Table of contents(13 chapters)
Despite the increasing evidence on the effects of the economic crisis and austerity policies on the health of the population, we lack knowledge of how the young population is being affected. High unemployment rates, labour instability, high housing costs and cuts in public policies have placed the young in a vulnerable situation. We explore changes (2006–2017) in the both physical and mental health of young people in Spain using a selection of health indicators. By doing so we draw the reader’s attention to three elements with a close relationship to neoliberalism: the prominence of social determinants of health, the importance of inequalities and the accumulation of multiple sources of disadvantage in certain groups and individuals which ultimately condition the course of their lives; and the use of medicalization as a common and legitimised response to poor mental health.
The aim of this chapter is to discuss the complexities and ambiguities of health-related citizenship in the neoliberal era. The scholarly discussions investigating the impact of neoliberalism on health and health care have primarily focused on the power of the neoliberal system. At the same time, the capacity of patients and citizens to act against neoliberal principles has been rarely discussed. Against this backdrop, we explore the ways in which civically engaged patients and citizens cope with neoliberal governance. To do so, we focus on the Czech context, as one that is not narrowly dominated by market-driven neoliberal logic but that blurs the distinction between marketisation and social protection. More specifically, we address the following two questions: What are the reactions of citizens and patients to the imperatives of neoliberalism? What are the implications for our understanding of health-related citizenship in the neoliberal era? Our analysis is underpinned by interviews and observations of public and patient involvement in the Czech Republic. Furthermore, the data gathered from interviews were enriched through a review of available documents, including media articles, policy briefs, political statements and websites. We conclude that the neoliberal era is not only connected with the emergence of individualised, conscious citizens whose health is governed at a distance, but also with the occurrence of collectively organised, health-care conscious citizens who problematise the nature of contemporary health-care governance. We thus explain and illustrate how neoliberal ideology is imprinted on the behaviour of patients and citizens, as well as how they resist and strategically appropriate neoliberal imperatives.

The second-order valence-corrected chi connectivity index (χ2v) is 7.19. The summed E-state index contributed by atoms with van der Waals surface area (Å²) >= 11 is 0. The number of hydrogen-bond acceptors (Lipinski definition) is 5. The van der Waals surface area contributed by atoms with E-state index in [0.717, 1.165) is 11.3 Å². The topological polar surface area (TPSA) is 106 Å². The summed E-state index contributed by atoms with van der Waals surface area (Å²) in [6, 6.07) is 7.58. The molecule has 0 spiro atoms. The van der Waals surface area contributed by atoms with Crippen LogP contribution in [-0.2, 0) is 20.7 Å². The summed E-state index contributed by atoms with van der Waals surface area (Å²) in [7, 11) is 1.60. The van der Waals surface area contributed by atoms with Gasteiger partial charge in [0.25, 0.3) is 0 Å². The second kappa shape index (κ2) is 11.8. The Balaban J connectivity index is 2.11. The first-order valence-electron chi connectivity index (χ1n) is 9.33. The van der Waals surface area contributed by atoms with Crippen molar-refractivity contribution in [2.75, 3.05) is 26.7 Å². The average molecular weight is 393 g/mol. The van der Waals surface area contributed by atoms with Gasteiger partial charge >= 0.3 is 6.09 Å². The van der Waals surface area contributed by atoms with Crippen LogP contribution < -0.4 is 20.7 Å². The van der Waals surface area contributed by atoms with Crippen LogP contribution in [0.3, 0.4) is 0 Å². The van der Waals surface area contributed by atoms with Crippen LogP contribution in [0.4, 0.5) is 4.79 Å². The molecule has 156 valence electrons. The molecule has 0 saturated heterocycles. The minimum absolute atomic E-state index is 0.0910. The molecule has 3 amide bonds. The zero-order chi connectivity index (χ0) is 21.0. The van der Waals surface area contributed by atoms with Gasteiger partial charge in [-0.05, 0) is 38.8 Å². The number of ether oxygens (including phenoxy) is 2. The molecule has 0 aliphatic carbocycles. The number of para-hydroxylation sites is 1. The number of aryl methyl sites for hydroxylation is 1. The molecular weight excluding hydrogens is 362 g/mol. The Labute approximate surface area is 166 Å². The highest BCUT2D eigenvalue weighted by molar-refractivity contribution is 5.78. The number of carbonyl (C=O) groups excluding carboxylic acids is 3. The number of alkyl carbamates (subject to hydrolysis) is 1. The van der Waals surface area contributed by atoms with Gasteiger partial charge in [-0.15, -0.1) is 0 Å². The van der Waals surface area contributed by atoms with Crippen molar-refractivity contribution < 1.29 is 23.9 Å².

One of the aspects that characterises neoliberal societies is the increasing attribution of individual responsibility. Citizens are required to commit themselves to adopting ‘appropriate’ lifestyles and to self-managing their health. Individual responsibility translates into a set of knowledge and techniques of self-governance, through which individuals learn and are expected to act in an increasingly autonomous way in order to prevent or mitigate health risks. This fostering of self-governance and individual responsibility affects both children and adults; in accordance with it, adults are required to transmit a sort of model of “pedagogy of responsibility” (Neyrand & Mekboul, 2014), through which children learn to acquire self-management of their health. This scenario becomes complicated if we take into consideration the two usual and contrasting representations of childhood in western societies: children as active subjects, or children as vulnerable subjects. Our work explores these contrasting representations through the narrations of adults and children of their experiences of Type 1 Diabetes.
Illness narratives provide a useful lens for analysing neoliberal citizenship at a micro level, from the point of view of patients, family caregivers and healthcare professionals. Indeed, they reveal how people think about and act on their health and disease; they also tell us something about the social context in which illness is experienced, thereby illuminating dominant discourses.
According to Mol (2008), health and illness can be thought about and acted on according to two logics: the logic of choice and the logic of care. The logic of choice entails the neoliberal principle that people should be allowed to make their own autonomous choices. The logic of care implies an interpersonal process of co-responsibility over one’s health and illness.
Drawing on Mol’s work, the chapter presents a thematic content analysis of 20 illness narratives of patients with multiple sclerosis and their caregivers, questioning whether these two logics conflict with each other or whether they are intertwined.